The "Balanced Approach" To Deficit Reduction

Here is Francesca Chambers of Red Alert Politics reporting on President Obama's recent statements to the effect that the American public, by re-electing him, has given him his mandate to raise marginal tax rates on the "rich" (I prefer the term "high earners").  This is all a part of the "balanced approach" to deficit reduction -- to reduce the deficit, you need "balance" between  spending reform and revenue increase.

Ms. Chambers challenges the president's math as to whether he really got a mandate.  I challenge his math as to whether any conceivable program of tax increases on high earners can make even a dent in the deficit problem.

Here's my math.  In year one, the restoration of Clinton-era marginal tax rates on taxable incomes above $250,000 is thought to be likely to raise around $42 billion, per CBO figures reported at Political Carnival here.  The projection/guess is that that figure will then go up  modestly with economic growth in succeeding years, maybe by $10 billion per year.  That's how they get a figure of $1 trillion over 10 years.

OK, here's what happens with Medicare/Medicaid over the same time period.  In year one, they are up $50 billion, just the one-year increase eating up more than the entire yield of the tax increase on the high earners.  In year two, M/M are now up $100 billion over today's base; the tax increase on the high earners yields $39 billion for that year above today's base, per CBO.  In year three, M/M are up $150 billion over today; the high-earner tax increases yield $64  billion extra.  In year 4, M/M are up $200 billion; the tax increases yield $75 billion.  Year 5:  M/M up $250 billion; tax increases yield $87 billion.  Continue for as long as you can stand it.  It gets worse and worse every year.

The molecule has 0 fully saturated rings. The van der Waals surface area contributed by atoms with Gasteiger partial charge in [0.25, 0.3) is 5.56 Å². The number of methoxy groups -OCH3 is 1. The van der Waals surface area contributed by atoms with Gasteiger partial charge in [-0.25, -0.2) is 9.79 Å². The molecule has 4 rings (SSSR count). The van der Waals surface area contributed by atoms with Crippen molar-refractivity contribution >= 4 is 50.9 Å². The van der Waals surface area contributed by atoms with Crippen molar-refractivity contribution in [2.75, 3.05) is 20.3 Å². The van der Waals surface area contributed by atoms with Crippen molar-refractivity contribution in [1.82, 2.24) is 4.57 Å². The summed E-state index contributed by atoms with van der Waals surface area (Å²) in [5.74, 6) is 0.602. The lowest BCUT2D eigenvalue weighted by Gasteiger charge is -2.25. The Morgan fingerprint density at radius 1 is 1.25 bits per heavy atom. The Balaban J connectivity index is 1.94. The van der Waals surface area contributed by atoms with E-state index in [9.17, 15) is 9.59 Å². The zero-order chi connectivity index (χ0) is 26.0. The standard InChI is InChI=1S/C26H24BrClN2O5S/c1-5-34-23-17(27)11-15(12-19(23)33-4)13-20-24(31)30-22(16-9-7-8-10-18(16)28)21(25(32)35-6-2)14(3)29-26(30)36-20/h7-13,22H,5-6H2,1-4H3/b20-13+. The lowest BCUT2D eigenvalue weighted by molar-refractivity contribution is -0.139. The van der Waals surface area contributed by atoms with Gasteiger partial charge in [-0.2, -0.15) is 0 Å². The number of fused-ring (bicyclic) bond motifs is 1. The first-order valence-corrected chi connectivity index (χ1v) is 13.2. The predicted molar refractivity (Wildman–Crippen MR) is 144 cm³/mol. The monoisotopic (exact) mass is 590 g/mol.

Did you notice that I wasn't even compounding the M/M increases? I was just adding a flat $50 billion per year, which is the projection for next year.  In any self-respecting Ponzi scheme like M/M, the increase compounds.  At 7% CAGR, a $50B increase this year becomes $53.5B in year 2,  $57.25B in year 3, $61.25B in year 4, $65.54B billion, and so forth.

So to keep up with the M/M increases using only income tax rate increases on the high earners, you would need to increase the rates not by 3%, but more like 5%, and not just one time, but every year.

  36% this year, then 41%, then 46%, then  51%, then 56%, and so on.  Since we're starting at about 36%, in 13 years we'll be past 100% tax rates on income above $250,000.  And don't mention that to New York State and City -- they think they get 12% of your income.  If you concede them the 12%, New Yorkers will be past 100% income tax rates in 10 years.  What's your plan for year 11?

Nothing about this is really much different from Madoff.  The math is the math.  The only thing that counts is ending the inexorable auto-pilot geometric increases in the big entitlements.  Whether or not you think that tax rate increases on high earners are a good thing, or whether you think that they ultimately hurt the low earners by degrading economic performance and decreasing opportunity, it is still indisputable that as long as the big entitlements are on auto-pilot geometric growth, such tax rate increases are a complete drop in the bucket.

Has President Obama actually thought this through?  To the extent he has any plan at all, I think it's something like, I can keep this thing going for another four years, and after that it's not my problem.  Or, perhaps, this math is too hard for me, but I really want to punish the successful for their success, so I'm going to do it.